Three Fearsome Things from History

I did not make the above illustration! Marksman Brian G. kindly forwarded me this article at Futility Closet, which reprints a 1910 magazine feature entitled “If Insects Were Bigger”:

What a terrible calamity, what a stupefying circumstance, if mosquitoes were the size of camels, and a herd of wild slugs the size of elephants invaded our gardens and had to be shot with rifles!

Basically, someone beat me to Wondermark by 100 years or so (and this even predates Max Ernst by a few decades). The full article is well worth a read. Thanks, Brian!

Several kind readers brought to my attention the “Playing with Pictures: The Art of Victorian Photocollage” exhibit, showing through May 9 at the Metropolitan Museum of Art in New York. Here’s a great description from an article in the CS Monitor:

William Henry Fox Talbot introduced photography to England in 1839. Due to the cumbersome equipment and time and expense required, photographs were the exclusive purview of the wealthy. In the 1850s, however, commercial cartes-de-visite with photographic portraits (the size of business cards today) became, as [curator Malcolm] Daniel says, “wildly, wildly popular – a worldwide phenomenon.” Collecting and displaying these pictures fueled a fad called “cartomania.” When Queen Victoria had her portrait made in the 1860s, 3 million to 4 million copies were made and sold. [...]

This accessibility and democratizing effect posed a problem for the “upper ten thousand” of high-society England. Wishing to re-establish the display of photographs as an elite activity, amateur artists adopted a cut-and-paste technique that required ample leisure not available to the masses. The female album creators collaged images of family, friends, and celebrities, mixing fact (photographs) and fancy (the sometimes irreverent settings they drew).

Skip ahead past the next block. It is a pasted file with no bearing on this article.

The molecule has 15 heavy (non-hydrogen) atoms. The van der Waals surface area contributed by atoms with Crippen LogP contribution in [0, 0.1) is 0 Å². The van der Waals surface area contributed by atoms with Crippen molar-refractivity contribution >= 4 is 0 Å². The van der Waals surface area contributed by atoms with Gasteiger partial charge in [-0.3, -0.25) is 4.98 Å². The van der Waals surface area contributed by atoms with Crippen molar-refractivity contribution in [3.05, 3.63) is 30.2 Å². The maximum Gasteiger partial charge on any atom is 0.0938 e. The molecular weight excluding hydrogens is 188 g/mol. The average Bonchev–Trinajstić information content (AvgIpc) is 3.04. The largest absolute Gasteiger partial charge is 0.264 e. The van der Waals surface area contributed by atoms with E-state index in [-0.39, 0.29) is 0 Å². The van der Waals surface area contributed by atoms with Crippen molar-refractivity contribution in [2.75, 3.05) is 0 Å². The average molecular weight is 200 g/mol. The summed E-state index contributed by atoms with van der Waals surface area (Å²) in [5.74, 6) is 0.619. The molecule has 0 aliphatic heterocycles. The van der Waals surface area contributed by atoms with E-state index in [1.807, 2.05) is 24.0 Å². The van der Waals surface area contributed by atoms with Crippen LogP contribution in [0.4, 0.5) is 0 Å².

Finally, Mike H. sends along this collection of drunken mugshots from 1904. Need more be said?


  • http://immagini-di-vita.com/ Lugh

    Interesting that the “giant insect” picture was published only a few years after H. G. Wells’ “Food of the Gods.” I wonder if there is a connection there.

  • http://www.Chris-Reilly.com reilly3000

    hehehe. If insects were bigger…

    I have a 3 year old who is pretty much fearless. At dinner yesterday, a little annoying electric scooter zoomed by outside.

    “What’s that?” he asked.

    “A giant bumble bee,” my wife replied, nonchalant.

    It took about 20 minutes to calm him down. He was screaming and shaking… which I’d never seen him do before.

    I have to give it to him. If I had truly beleived a giant bumble bee was outside of my home I would have had nothing to offer but pure terror and copious defecation.

    Ahh the joys of lying to children…

  • http://www.geek-sauce.com Chris

    I often wonder what life would be like if hummingbirds drank blood. Also, I love those old drunk pictures. I’m probably related to some of those lively fellows.

  • beabee

    Huh, apparently Victorian pictures resized and moved around are inherently hilarious. That reminds me of how Scott Adams discovered, after naming his comic, that there existed another Dilbert strip during WWII!
    http://history.sandiego.edu/gen/ww2timeline/dilbert-images.html